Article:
Leeds University Library
Our website is changing

The Library website is changing. Our new website will go live at the start of semester 2.

Critical reading

You might read your sources for one of a number of different purposes: you may just want to get a general overview of the text, for which skimming through it may be adequate; you may want to scan the text for specific information or to understand some core concepts, rather than needing to understand its entire contents; or you may need to read in much more depth and actively ask questions of the source, in order to understand its relevance and reliability for your own research topic - this last approach is particularly important for any work you submit for assessment. This Managing your reading tutorial (activity) will help you consider what to read, and how to be more selective in managing your academic reading.

Our handy Note taking or note making guide (PDF) will you help to be more selective, which will make academic reading at University more manageable. It contains reading techniques and strategies, for example, scanning, skimming and reading strategies for academic articles. 

Evaluating information

Your work will benefit from using high-quality evidence and information.

There is so much information out there, and not all of it is reliable or appropriate for academic study. Evaluating the quality of information is an important part of critical thinking and will help you determine whether it is worth reading the full text in more depth. Use our Evaluating information resource (activity) which is designed to help you evaluate the quality and relevance of information you find. 

You can also download our Evaluating information checklist (PDF). This is just a guide; some of the questions will be more relevant to your context than others.

You will find a lot of information using Search@Library. If you want to read more you can go to your Library subject page to see the most appropriate information sources listed for your subject area, or use the find items webpage which gives an overview of many common information sources, such as statistics or reference works. You can try our simple Reading Lists tutorial and short quiz (activity) if you find it difficult interpreting what your tutor has included for you to read as part of your module guided reading lists.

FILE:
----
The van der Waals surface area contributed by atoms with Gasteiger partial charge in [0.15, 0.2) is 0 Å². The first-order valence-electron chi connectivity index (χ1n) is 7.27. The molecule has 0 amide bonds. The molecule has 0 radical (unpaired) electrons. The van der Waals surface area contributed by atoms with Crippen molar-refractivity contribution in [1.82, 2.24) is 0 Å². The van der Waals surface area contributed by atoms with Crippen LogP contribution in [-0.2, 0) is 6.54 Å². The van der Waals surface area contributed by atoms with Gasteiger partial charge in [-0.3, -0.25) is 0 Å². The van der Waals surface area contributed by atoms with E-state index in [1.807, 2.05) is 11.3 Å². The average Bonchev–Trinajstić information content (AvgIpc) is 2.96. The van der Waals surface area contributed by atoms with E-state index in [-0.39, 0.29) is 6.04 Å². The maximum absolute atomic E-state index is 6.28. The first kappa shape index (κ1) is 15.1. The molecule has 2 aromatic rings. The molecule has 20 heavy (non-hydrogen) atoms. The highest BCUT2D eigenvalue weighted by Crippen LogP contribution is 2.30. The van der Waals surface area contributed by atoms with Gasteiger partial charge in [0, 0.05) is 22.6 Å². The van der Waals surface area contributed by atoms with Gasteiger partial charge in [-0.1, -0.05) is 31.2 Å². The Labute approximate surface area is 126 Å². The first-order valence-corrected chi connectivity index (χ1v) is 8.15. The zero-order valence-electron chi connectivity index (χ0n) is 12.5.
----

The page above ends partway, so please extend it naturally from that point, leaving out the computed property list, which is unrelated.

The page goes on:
Critical reading questions

Once you have made an initial judgement that a source appears to be useful and relevant, you then need to analyse it in more depth by asking appropriate questions of the source that determine whether the research, ideas or arguments presented are worthy of discussion in your writing.

When reading and analysing a source closely, use our set of critical thinking questions (PDF) to help you engage critically. These questions will take you through the 'analysis' and 'evaluation' stages as presented in our critical thinking model. The questions will help you to evaluate the relevance and significance of the reading at hand to your research. You will be prompted to make the decision on how you will use the reading and what the relation is between this reading and the other information you have read.

However, this is not a comprehensive list and you may need to adapt or add your own questions for your subject, different assignments or a particular purpose. 

Evaluating arguments

You need to evaluate the author's argument in the specific reading you have identified as relevant and important to your writing. Our Evaluating author's arguments tutorial (activity) focuses on how to: identify an author's viewpoint; decide whether the supporting evidence is from reliable sources; and assess the strength of the author's arguments.

Effective note making

Making meaningful notes as you read can help you to clarify your thinking, organise your ideas and engage critically with the information. Our Note taking and note making resource (activity) contains advice and activities which will help you to develop effective note-making skills from reading, especially if you tend to write down everything you read; only write down a few keywords or not making notes at all. 

Take a look at our handy quick guide for note making (PDF) to pick up some useful tips and techniques for you to apply.